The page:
Some “triggers” aren’t necessarily recognised as anything serious by the medical professionals we deal with.
If this is the case, are we meant to ignore them too?
Take for instance weather changes such as barometric pressure. Even as people with Hydrocephalus, it doesn’t affect all of us in the same way or even at all. Stormy weather or extreme heat, it simply doesn’t affect some. Not in any way.
It makes me wonder, when you have a consult with a Neurologist and/or Neurosurgeon, do they acknowledge this as a “trigger“? Or, do they simply brush it aside as if you’re smoking something? Most times I’ve felt this way. But, the weird part is, when you speak to (some of) those with Hydro who are affected in the same way, you don’t feel half as dumb for mentioning it. Personally, I would benchmark my symptoms on someone who has actually been diagnosed with this condition (who can actually relate), as I feel they have more credibility.
Alcohol would be another one. Some can handle it fine and others experience the symptoms from hell when they partake. Most doctors would rather have you abstain anyway because alcohol just brings on so many other negative effects as far as the body is concerned. (Admittedly, I’ve had a few drinks whenever I have a, IDGAF moment – Meh! Truth be told, it affects me negatively when I have a bit too much but, there are days when…Well, we cope as best we can. No judging!).
The way in which our symptoms are either taken seriously or, more importantly, dismissed, will determine whether or not we relay them to treating medical professionals, going forward.
Is it a good idea though to withhold this information…?
Just because your signs and symptoms don’t fall within the remit of someone else’s, doesn’t mean you should exclude them as important. If it affects your quality of life, then it deserves mentioning. Also, just because others with this condition haven’t experienced it the same as you, doesn’t make them right and you wrong. It’s not a competition after all nor can comparisons be drawn between us.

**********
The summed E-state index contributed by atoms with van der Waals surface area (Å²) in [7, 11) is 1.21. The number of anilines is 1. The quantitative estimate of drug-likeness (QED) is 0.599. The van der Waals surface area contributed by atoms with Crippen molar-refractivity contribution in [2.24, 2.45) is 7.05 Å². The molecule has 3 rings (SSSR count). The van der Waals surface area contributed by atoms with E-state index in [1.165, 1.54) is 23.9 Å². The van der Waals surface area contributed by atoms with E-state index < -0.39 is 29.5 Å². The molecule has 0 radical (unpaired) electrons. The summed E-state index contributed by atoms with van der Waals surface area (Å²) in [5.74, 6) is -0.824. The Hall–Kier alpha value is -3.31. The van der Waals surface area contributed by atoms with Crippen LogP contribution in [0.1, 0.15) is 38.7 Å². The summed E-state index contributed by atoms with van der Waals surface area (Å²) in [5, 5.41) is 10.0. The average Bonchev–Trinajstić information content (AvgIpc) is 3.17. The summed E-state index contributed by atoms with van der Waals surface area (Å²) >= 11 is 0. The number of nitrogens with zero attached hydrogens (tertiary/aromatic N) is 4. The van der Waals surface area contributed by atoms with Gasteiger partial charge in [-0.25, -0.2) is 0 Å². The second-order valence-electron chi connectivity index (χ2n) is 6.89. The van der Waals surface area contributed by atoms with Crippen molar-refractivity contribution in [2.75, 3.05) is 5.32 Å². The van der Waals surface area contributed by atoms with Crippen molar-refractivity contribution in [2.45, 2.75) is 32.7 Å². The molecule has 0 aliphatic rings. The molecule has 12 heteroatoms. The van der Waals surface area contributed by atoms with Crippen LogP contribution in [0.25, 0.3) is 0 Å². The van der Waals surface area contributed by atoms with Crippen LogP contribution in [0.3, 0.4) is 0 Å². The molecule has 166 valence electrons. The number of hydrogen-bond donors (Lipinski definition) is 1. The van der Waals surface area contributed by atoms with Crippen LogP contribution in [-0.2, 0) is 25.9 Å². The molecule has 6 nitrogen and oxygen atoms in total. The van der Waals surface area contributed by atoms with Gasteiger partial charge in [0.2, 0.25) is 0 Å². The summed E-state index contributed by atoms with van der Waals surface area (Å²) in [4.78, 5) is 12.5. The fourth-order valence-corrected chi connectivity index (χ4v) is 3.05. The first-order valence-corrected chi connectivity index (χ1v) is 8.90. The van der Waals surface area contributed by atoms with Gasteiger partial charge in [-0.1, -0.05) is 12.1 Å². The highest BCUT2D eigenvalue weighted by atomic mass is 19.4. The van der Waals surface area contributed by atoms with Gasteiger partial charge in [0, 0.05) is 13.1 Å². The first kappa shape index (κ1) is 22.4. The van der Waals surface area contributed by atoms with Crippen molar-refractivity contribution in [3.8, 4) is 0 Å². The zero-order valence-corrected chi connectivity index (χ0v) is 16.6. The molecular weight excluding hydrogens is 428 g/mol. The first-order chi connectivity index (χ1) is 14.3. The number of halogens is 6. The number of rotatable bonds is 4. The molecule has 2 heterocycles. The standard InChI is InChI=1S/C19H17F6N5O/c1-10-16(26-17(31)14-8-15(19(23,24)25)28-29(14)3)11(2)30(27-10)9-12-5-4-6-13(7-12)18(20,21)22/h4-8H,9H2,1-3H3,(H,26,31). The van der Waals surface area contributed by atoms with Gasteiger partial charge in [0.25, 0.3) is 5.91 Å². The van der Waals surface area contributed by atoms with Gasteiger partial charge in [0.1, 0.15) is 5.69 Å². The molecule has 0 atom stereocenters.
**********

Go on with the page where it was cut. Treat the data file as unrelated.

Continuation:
Remember, same condition, different physiology and anatomy.
Even prolonged episodes of sleeping, something (in my case), which has been written down as stress and being an overtired mother, are disregarded. However, this is something listed in the signs and symptoms to look out for, when there’s a complication. One could argue the point and ask, according to whom? But, having experienced the listed signs and symptoms one too many times, I can easily sway in favour of erring on the side of caution.
Even waking up during the early hours of the morning…an annoyance which leaves me without energy to face the day. A headache of note at the end of it and a body screaming for rest…
Disregarding it, is a luxury afforded to those who are not personally affected by this condition. They get to ignore it, they get to overlook it, they get to brush it aside as a one-off occurrence and something explained by other life forces.
Oh, how I wish I had that luxury.
Like looking at someone who is financially worry free, wishing you had what they had – money to solve all your problems. Winning the lottery would undoubtedly be something most people dream of. Having Hydrocephalus, leaves me wanting for so many things…not only for myself
I think acknowledging the “triggers” you experience, is important. I would definitely encourage listing them to whomever you consult with. If at the end of it you feel as if you haven’t been taken seriously, take it from someone who has been there one too many times, find someone else. It only takes one person to listen to you and take what you are, or have experienced, to heart and do something about it.
For myself, the “triggers” I’ve experienced and the symptoms they cause are not something to ignore. How can I possibly look myself in the mirror every day and not fight to be heard? It’s hard when the battle you’re fighting seems lost but remember, you are the most important person in your life. The one who deserves recognition for the battle scars you wear.